Five reasons why Ukraine has been able to stall Russian advance | Inquirer News

Five reasons why Ukraine has been able to stall Russian advance

/ 02:36 PM March 08, 2022

Five reasons why Ukraine has been able to stall Russian advance

An Ukrainian serviceman looks through binoculars towards the town of Stoyanka at a checkpoint before the last bridge on the road that connects Stoyanka with Kyiv, on March 6, 2022. AFP

PARIS — Almost two weeks into the Russian invasion of their country, Ukrainian forces have managed to hold up the advance of their foes with resistance that has won plaudits from Western allies.

Analysts say their performance against a numerically far superior army has been fueled by a combination of good preparation, national solidarity and Russian mistakes.


However the future remains unclear, with President Vladimir Putin repeatedly declaring that nothing will stand between him and his aims.


“They (the Russians) are basically not going very fast,” said a senior French military source, asking not to be named. “At some point they will have to realign but it will not signify a failure.”

AFP looks at five ways Ukraine has been able to stall the Russian advance.


Ukraine, with Western help, substantially bolstered its armed forces after 2014, when Russia annexed the Ukrainian peninsula of Crimea in a lightning operation and pro-Russia separatists overran parts of the east of the country.

In 2016, Nato and Kyiv began a training program for Ukrainian special forces, who now number 2,000 and have been able to help civilian volunteers.

“Ukrainians have spent the last eight years planning, training, and equipping themselves for resisting a Russian occupation,” said Douglas London, adjunct associate professor at Georgetown University.

Understanding that the US and Nato won’t come to its rescue on the battlefield, Ukraine’s strategy has focused “on bleeding Moscow so as to make occupation untenable,” the CIA veteran wrote in Foreign Affairs.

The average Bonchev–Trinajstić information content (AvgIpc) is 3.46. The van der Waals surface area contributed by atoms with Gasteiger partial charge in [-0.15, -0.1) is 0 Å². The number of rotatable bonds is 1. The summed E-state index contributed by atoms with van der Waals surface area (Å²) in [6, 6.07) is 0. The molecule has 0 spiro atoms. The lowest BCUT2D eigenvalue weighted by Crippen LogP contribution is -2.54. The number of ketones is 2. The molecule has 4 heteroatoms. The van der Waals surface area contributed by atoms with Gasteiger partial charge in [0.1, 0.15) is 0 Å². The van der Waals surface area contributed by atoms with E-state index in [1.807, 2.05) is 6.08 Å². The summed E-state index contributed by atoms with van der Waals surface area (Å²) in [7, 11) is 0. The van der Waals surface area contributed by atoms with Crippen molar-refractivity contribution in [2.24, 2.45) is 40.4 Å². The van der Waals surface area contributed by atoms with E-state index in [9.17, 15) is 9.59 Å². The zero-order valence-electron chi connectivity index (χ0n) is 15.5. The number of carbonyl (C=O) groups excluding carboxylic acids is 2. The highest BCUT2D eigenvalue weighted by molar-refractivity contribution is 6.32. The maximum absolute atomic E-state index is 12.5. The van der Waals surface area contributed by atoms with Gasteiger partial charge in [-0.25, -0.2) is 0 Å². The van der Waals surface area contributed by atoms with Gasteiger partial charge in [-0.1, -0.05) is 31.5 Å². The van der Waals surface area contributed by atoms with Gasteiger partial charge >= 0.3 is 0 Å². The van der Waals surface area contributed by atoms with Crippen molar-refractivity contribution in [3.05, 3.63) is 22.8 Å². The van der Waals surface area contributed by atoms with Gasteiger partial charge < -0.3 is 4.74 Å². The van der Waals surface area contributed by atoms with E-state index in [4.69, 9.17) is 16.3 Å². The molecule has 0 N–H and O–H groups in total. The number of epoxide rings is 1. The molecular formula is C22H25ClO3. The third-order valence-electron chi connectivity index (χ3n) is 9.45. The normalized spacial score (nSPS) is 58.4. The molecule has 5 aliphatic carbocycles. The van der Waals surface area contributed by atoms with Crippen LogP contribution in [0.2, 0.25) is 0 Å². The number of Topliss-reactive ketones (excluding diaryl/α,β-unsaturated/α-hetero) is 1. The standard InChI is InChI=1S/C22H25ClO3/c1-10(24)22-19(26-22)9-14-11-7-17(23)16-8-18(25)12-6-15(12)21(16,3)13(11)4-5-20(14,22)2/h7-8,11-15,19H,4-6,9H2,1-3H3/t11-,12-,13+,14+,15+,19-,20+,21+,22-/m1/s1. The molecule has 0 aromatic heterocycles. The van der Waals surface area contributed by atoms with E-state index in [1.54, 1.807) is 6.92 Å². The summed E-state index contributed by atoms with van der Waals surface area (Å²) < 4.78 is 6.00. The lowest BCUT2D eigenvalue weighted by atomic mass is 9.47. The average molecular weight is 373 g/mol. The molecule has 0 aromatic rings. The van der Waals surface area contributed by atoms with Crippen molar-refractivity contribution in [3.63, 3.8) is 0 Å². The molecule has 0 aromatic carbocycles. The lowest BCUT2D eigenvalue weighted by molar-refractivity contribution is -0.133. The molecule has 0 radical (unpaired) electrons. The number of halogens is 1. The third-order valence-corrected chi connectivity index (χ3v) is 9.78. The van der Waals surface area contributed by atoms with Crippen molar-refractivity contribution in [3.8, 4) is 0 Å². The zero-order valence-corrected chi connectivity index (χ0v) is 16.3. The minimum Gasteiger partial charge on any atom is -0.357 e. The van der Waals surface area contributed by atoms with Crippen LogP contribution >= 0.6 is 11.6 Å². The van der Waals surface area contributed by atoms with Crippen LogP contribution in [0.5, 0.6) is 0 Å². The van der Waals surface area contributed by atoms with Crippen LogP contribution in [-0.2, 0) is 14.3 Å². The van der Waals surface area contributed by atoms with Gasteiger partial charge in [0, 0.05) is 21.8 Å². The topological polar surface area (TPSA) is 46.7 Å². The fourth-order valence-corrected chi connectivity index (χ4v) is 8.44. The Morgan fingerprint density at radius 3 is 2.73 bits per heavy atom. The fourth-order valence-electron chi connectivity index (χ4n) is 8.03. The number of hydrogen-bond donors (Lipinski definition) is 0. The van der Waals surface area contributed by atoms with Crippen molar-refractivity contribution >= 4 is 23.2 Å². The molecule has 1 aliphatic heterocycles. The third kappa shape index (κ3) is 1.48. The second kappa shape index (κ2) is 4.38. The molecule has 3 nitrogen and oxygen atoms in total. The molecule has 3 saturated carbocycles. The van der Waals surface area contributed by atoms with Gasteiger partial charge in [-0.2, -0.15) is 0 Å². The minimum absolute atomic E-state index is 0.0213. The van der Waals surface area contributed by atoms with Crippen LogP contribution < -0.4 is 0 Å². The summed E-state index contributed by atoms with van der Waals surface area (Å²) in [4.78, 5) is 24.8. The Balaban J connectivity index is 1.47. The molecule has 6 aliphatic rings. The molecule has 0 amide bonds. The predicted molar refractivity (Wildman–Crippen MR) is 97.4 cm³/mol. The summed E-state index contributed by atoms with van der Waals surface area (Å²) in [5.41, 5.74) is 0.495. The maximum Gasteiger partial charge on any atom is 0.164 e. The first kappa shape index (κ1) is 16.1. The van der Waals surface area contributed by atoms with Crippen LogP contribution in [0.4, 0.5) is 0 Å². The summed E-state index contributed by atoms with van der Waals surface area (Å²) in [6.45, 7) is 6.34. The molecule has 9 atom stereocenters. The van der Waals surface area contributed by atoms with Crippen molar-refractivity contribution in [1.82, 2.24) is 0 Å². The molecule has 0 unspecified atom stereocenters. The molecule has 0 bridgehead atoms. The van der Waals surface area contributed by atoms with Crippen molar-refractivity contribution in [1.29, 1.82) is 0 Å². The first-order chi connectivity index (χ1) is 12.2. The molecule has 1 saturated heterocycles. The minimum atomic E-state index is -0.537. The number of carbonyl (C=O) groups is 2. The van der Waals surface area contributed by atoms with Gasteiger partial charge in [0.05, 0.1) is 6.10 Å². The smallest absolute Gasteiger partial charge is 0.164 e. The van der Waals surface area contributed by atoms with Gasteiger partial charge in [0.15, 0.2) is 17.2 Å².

Local knowledge

Russia, relying on Soviet-era familiarity with an area that Moscow controlled under the USSR, appears to have underestimated the Ukrainian forces’ home-turf advantage.

This included both knowledge of the terrain — at a time of the year when tracks can turn to mud — and the capacity of locals to themselves take up arms against the invading forces.

In such a scenario of irregular warfare, weaker forces can maximise the advantages they have over their stronger opponents — “advantages of terrain, local knowledge, and social connections,” said Spencer Meredith, professor at the College of International Security Affairs.

Challenges will mount further if urban fighting develops when Russia seeks to penetrate inside cities like Kyiv.

“That changes everything,” said the French military source. “The Russians will run into trouble at every street corner, building by building.”


Led by President Volodymyr Zelensky, who has remained in Kyiv despite the risk to his life as Russia enters the region of the capital, Ukrainians have shown the deepest resilience in adversity.

Ordinary citizens have volunteered for the frontline, often after ensuring their families were safely headed to security in the west of the country or outside its borders.

Images circulating online have shown ordinary people making Molotov cocktails or farmers towing away captured Russian military hardware.

Ukraine had no “other choice than to further increase its attrition warfare capacity by rapid training of territorial troops and use of light weaponry,” said retired French colonel Michel Goya.

Strategic errors

Military analysts say Russia made strategic errors in the early days of the invasion after it was launched on February 24, sending in too few ground troops in the initial phase and failing to get ground and air forces working in tandem.

It appears Moscow expected to achieve military success within days.

“At the outset they thought they could introduce units very quickly into the capital Kyiv… But very early on they got bloody noses,” said Michael Kofman, director of the Russia Studies Program at the Center for Naval Analyses in the US.

“The assumptions were ridiculous… how could you take Kyiv in three days? The Russian military has now adjusted and is trying to conduct this as a combined arms operation,” he said.

Psychological fear

Russia has set alarm bells ringing across the world by keeping tens of thousands of troops deployed close to the border with Ukraine over recent weeks.

But it is possible that few had any idea they were about to be sent to war in a neighbouring country whose inhabitants are fellow Slavs and where many speak Russian as their mother tongue.

Morale will not have been helped by heavy Russian casualties who, according to the French source, have included at least one major general — a sign the top military elite have felt compelled to visit the frontline.

Tom Pepinsky, non-resident senior fellow at the Brookings Institution, said evidence so far suggested that Ukraine’s treatment of Russian prisoners of war could become harsher as the invaders press further into the country.

“The Ukrainian resistance will be most effective if Russians are on edge, sleepless, and prone to overreactions,” he said.


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